Author + information
- W. Douglas Weaver, MD, FACC, ACC President⁎
- ↵⁎Address correspondence to:
W. Douglas Weaver, MD, FACC, American College of Cardiology, 2400 N Street NW, Washington, DC 20037
The American College of Cardiology (ACC) leaders recently initiated a meeting with representatives from the U.S. Office of the Inspector General (OIG) and the U.S. Department of Justice (DOJ) to discuss how we address conflicts of interest and relationships with industry and funding for the College's educational meetings and other activities. Many of you are probably aware that industry supports a broad array of College activities including professional education, quality programs, the Annual Scientific Session Expo, and digital products through educational and other types of grants. This support, which constitutes about 38% of the College's revenues, enables the College to provide programs that we would otherwise not be able to offer. In addition, without this support, the registration fees for the Annual Scientific Session and i2 Summit would have to be more than double their present amount, and member dues would have to increase significantly.
We discussed with the OIG and DOJ representatives that the College's science and education has been and will remain objective, independent, and evidence-based despite industry support because of the College's long-established and solid “firewalls” between content development and such external support. With all such activities, the College adheres to our own strict internal policies and procedures to manage conflicts of interest and relationships with industry, as well as follows guidelines established by the American Council for Graduate Medical Education (ACGME).
These unrestricted educational grants from industry to support medical education and parts of our quality initiatives are important to the College. Without them, our ability to improve the quality of medical care would be curtailed considerably, and, unfortunately, I do not see state and federal governments or insurance companies stepping up to be likely sources for this funding. As it is, the ACC estimates that our members actually pay 80% to 90% of their continuing medical education costs out of pocket.
Whether it is due to pressure from external or internal forces, we are seeing changes in the relationships between industry and medical providers. Pfizer has decided that it will no longer offer educational grants to for-profit meeting organizers, for example, commercial medical education companies. Other pharmaceutical companies will most likely follow. The Association of American Medical Colleges (AAMC) has suggested to medical schools that pharma-sponsored gifts, lunches, and educational sessions should also cease. The American Medical Association announced several months ago that anyone who had received $10,000 or more from industry in his or her lifetime could no longer be a representative on the Relative Value Scale Update Committee.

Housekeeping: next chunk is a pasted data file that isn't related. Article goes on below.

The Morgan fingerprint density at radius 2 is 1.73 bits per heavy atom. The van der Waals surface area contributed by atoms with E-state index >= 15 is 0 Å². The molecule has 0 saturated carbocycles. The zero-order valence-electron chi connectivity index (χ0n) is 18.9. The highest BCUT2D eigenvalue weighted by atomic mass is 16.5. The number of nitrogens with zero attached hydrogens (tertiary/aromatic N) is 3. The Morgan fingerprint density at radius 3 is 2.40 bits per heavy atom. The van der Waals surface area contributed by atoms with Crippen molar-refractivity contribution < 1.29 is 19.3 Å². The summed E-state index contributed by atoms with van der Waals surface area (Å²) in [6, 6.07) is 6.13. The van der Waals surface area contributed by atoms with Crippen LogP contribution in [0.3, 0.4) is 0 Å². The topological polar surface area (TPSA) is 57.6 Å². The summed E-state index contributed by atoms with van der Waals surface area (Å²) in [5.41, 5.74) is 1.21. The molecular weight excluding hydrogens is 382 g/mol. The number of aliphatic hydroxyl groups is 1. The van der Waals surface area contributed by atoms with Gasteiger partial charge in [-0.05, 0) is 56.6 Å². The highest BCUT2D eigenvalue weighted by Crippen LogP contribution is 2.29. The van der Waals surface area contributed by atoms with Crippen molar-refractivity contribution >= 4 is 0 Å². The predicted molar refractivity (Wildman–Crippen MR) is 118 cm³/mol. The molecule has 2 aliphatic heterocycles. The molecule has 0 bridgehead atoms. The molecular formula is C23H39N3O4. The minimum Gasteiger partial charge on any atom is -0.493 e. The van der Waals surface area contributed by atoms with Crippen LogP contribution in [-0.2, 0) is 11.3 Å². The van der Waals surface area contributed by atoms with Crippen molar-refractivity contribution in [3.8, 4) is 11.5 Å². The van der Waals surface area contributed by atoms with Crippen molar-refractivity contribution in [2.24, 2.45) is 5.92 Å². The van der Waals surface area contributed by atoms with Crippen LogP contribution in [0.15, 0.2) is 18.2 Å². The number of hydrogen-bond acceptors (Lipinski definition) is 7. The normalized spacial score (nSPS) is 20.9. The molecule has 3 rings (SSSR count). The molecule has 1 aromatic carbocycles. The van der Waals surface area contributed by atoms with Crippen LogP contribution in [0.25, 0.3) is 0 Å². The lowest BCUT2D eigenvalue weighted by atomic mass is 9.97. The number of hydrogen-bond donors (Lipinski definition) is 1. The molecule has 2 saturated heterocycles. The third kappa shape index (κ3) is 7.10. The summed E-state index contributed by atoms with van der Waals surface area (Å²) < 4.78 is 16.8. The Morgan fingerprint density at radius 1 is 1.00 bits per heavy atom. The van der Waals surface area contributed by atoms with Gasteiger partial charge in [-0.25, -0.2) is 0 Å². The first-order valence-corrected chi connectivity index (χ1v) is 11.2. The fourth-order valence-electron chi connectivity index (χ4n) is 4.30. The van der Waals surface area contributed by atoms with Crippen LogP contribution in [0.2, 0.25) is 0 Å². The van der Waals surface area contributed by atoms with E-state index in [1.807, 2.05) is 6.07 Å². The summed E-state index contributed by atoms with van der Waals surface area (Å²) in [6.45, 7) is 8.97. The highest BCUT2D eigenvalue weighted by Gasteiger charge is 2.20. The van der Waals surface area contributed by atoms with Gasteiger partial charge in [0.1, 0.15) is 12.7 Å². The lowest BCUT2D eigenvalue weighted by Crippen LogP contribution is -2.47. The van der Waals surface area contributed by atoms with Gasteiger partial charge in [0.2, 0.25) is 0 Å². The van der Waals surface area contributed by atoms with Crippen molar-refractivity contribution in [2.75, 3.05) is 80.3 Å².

In recent months, I have met with several congressional members to impress upon them the value of using our guidelines, performance measures, and appropriate use criteria to improve the value of care provided to patients. Some members commented that the documents “are written by persons with industry conflicts, so we need a less conflicted body to produce such documents.” Massachusetts has enacted legislation requiring public disclosure of gifts from a pharmaceutical or medical device manufacturing company valued at $50 or more. The federally-proposed Sunshine Act for public disclosure has been endorsed by the Pharmaceutical Research and Manufacturers of America and the Advanced Medical Technology Association, as well as the ACC.
Clearly, the topic of industry relationships has been front and center, and the momentum is in the direction of tighter restrictions. Where all of this will end—and even more important, what the alternative business model for funding professional education will be—is not clear.
Advice for Avoiding Pitfalls
What do you need to be cautious about in your relationship with industry or other possible conflicts? Since the meeting, I have tried to educate myself more about what is on the radar screen of these governmental oversight bodies, how a person could get into trouble, and which relationships may be problematic.
All of you are likely aware of the Federal Anti-Kickback Statute that prohibits offering, paying, soliciting, or receiving anything of value to induce or reward referrals of federal health care program business. Obvious examples might be a kickback to members of a formulary committee or a reward to induce referrals. Some of the questions investigators ask include: